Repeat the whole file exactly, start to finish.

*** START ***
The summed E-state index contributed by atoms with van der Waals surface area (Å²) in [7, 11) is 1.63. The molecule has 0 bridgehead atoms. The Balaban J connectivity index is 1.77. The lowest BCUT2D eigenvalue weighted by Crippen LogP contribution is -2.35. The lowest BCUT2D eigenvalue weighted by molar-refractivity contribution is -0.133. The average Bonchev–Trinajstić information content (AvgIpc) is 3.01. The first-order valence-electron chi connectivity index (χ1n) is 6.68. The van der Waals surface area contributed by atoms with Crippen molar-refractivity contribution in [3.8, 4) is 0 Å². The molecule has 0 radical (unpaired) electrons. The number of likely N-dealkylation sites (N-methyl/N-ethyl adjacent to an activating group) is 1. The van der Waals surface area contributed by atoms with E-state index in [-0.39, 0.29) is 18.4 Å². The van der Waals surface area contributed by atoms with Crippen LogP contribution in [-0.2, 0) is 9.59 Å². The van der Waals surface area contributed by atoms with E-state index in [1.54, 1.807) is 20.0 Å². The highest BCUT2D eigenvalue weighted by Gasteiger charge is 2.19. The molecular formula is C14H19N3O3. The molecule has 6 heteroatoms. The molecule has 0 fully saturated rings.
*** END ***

The summed E-state index contributed by atoms with van der Waals surface area (Å²) in [7, 11) is 1.63. The molecule has 0 bridgehead atoms. The Balaban J connectivity index is 1.77. The lowest BCUT2D eigenvalue weighted by Crippen LogP contribution is -2.35. The lowest BCUT2D eigenvalue weighted by molar-refractivity contribution is -0.133. The average Bonchev–Trinajstić information content (AvgIpc) is 3.01. The first-order valence-electron chi connectivity index (χ1n) is 6.68. The van der Waals surface area contributed by atoms with Crippen molar-refractivity contribution in [3.8, 4) is 0 Å². The molecule has 0 radical (unpaired) electrons. The number of likely N-dealkylation sites (N-methyl/N-ethyl adjacent to an activating group) is 1. The van der Waals surface area contributed by atoms with E-state index in [-0.39, 0.29) is 18.4 Å². The van der Waals surface area contributed by atoms with Crippen LogP contribution in [-0.2, 0) is 9.59 Å². The van der Waals surface area contributed by atoms with E-state index in [1.54, 1.807) is 20.0 Å². The highest BCUT2D eigenvalue weighted by Gasteiger charge is 2.19. The molecular formula is C14H19N3O3. The molecule has 6 heteroatoms. The molecule has 0 fully saturated rings.